"The beginner, and strangers coming to this music, should not, initially, bother with the forms of ornamentation. It will be time enough to begin decorating the music when one has impressed the rhythm on the ear and by practice acquired a certain agility with the fingers. It is his rhythm which distinguishes the performer who plays as to the manner born. When beginning to learn this music one should aim to play in that manner. There is no difficulty in doing this, in becoming a native, provided one listens only to genuine players and one has chosen an instrument on which no other form of training had been received."
– from Breandán Breathnach's "Introduction," CRE 2, xiv. Bold emphasis added by me.
That valuable and carefully phrased thought reminds us all at once of the four most important tips:
Tip 1: Use Your Ear, Not Your Eye
Amazingly enough – as I know from my own youth, when I was totally dependent on printed music – school and mainstream music pedagogy emphasizes visual reading skills, even though the art form we are trying to master is aural and physical, not visual or intellectual. Many of you are in the same boat as I was. That's why most newcomers to Irish (or any other culture's) traditional music must first overcome this fundamental misunderstanding about how to learn to play music well. I urge you strongly to never learn a tune from notation, whether from sheet music or abc code. But see the tip below about Transcribing!
So, of What Use Are Tune Books for Musicians?
Here's another beautifully succinct quotation, from Breathnach's preface to Pat Mitchell's valuable book of transcriptions, The Dance Music of Willie Clancy:
"By aiding ear and memory it will help the already proficient piper to add with ease to his repertoire."
Think about that. First you spend time hearing and absorbing music, played by a musician, before you engage your mind with symbols on paper which are supposed to offer some technique-related information about that piece of music. Otherwise your result will be quite unmusical.
Never learn a tune from notation alone, especially if you are not already a proficient Irish musician. You may not learn tunes fast enough to satisfy your otherwise healthy eagerness, but you will learn them right. This is the only way to learn the "nyah," the "draoicht," "lift," "swing," or whatever you want to call beauty. Many Irish music teachers can hear a student (even when the student is a "professional" musician) and instantly pick out every single tune that the student learned from paper or in some other short-cut manner. How do they do it and what was the student missing? – See the next tips.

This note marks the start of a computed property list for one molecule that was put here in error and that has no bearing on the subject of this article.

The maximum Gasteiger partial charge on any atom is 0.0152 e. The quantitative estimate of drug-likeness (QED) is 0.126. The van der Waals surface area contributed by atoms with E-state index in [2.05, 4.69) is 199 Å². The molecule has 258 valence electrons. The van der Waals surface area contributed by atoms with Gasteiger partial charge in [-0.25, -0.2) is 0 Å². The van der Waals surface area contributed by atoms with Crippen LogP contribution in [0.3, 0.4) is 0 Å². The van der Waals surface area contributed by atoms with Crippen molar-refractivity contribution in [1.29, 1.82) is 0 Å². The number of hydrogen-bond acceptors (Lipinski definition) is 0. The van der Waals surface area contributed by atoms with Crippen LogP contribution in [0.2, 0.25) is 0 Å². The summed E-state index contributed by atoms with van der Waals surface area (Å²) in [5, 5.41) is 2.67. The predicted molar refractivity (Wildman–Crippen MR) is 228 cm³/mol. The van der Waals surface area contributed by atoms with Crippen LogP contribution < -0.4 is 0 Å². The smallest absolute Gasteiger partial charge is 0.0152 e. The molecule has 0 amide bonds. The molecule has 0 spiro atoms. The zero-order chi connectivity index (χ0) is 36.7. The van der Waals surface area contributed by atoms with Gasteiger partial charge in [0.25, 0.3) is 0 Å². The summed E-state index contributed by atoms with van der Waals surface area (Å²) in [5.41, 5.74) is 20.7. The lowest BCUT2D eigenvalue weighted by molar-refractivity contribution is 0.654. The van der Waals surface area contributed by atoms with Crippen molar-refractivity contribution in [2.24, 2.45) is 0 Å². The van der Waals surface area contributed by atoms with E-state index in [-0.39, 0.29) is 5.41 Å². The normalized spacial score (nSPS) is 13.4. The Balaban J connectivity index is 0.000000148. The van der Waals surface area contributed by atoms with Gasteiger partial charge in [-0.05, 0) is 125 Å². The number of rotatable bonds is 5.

The next three tips are like the first laws of real estate: "location, location, location."
Tip 2: Rhythm
. . . is so complex and detailed in Irish music that even its most important, absolutely essential aspects cannot be notated using traditional classical notation. Instead it can only be learned and recognized after intensive and lovingly careful listening. For everytune, even if it's your five-hundredth tune.
Tip 3: Rhythm
. . . is the primary distinguishing characteristic between music that sounds Irish and music that does not sound Irish.
Tip 4: Rhythm
. . . is vastly more important than notes, pitches, and ornaments in Irish traditional music. Don't forget that reels, jigs, hornpipes, polkas, slides, mazurkas, etc. are dance music.
Tip 5: Articulation
All that talk about rhythm and no practical advice? Well, to get the rhythm right, after you've done lots of careful listening, you need to figure out the particular physical tricks on your instrument that give you all the same kinds of articulation that you're hearing.